Madame Royale Eldest daughter of Louis XVI and Marie-Antoinette (1778-1851)

Born at Versailles, Marie-Thérèse Charlotte de France, otherwise known as “Madame Royale”, was the eldest child of Louis XVI and Marie-Antoinette. She spent her childhood in the court and was one of the few royal children to survive the French Revolution. At first she was sentenced to death by the revolutionaries, but the sentence was commuted to permanent exile. She became Dauphine de France in 1824 and remained devoted to the monarchy for the rest of her life.

Madame Royale, or “Mousseline” as she was dubbed by her mother, Queen Marie-Antoinette, was born at the Palace of Versailles in 1778 and christened in the royal chapel that same day. In 1793 her parents died at the guillotine during the Revolution. Marie-Thérèse Charlotte escaped execution but was imprisoned. In her jail cell the teenage Marie-Thérèse also learned of the deaths of her aunt, the king’s sister Madame Élisabeth, and her own brother Louis. In 1795 the Austrian army succeeded in negotiating her release, and the orphaned princess moved to the court of Emperor Francis II in Vienna.

 ANECDOTE

Marie-Thérèse Charlotte was imprisoned but not executed. In her jail cell the teenage Marie-Thérèse learned of the deaths of her aunt, the king’s sister Madame Élisabeth, and her own brother Louis. In 1795 the Austrian army succeeded in negotiating her release, and the orphaned princess moved to the court of Emperor Francis II in Vienna.

 

In 1799, in Latvia, she married her cousin Louis Antoine d’Artois, son of Louis XVI’s younger brother (the future Charles X), and became Duchess of Angoulême. She was finally able to return to France when the monarchy was reinstated in 1814 and Louis XVIII, brother of Louis XVI, took the throne. Upon his death in 1824, his youngest brother Charles X took over and Louis Antoine d’Artois thus became Dauphin. After many long years in exile, Madame Royale was finally the Dauphine de France.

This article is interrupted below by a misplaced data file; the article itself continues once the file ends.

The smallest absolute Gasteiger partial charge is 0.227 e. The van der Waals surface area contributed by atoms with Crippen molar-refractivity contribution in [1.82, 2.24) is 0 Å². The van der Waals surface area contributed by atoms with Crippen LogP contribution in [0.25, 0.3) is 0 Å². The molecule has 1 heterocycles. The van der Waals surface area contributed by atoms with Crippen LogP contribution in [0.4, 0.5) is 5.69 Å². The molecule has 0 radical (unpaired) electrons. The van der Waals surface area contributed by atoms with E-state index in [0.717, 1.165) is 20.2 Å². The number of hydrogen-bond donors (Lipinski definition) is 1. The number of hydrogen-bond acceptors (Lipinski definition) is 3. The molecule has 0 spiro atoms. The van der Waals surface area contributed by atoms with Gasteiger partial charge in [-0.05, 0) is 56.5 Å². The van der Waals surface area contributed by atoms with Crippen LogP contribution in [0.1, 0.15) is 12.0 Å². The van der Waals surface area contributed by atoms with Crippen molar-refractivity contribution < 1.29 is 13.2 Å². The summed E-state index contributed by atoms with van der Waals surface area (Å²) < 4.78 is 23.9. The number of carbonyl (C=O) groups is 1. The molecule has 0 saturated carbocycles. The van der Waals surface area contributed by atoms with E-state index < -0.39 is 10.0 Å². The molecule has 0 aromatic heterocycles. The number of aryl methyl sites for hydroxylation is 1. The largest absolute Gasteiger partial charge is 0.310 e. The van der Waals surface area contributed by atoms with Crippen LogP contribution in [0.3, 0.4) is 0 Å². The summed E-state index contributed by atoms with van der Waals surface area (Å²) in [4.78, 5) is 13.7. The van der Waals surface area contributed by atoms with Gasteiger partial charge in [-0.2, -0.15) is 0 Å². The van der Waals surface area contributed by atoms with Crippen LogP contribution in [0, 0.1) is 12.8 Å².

This uptick in fortunes was to be short-lived. The Revolution of 1830 ushered in the July Monarchy, propelling the Orleanist branch of the family to the throne in the person of King Louis-Philippe. The Duchess of Angoulême was a prominent legitimist, and once again went into exile beyond the borders of her beloved kingdom. After the death of Charles X in 1836 she became the rightful “Queen of France and Navarre” for the faction of legitimist royalists who continued to contest the authority of Louis-Philippe.

In 1851, two months before the coup d’état that overthrew the Second Republic and was led by President Louis-Napoléon Bonaparte, who declared himself Emperor Napoleon III, the Duchess of Angoulême died near Vienna. Having been an ardent defender of the monarchy against Napoleon Bonaparte in 1815, she would not live to see the second incarnation of the Empire under the leadership of his nephew.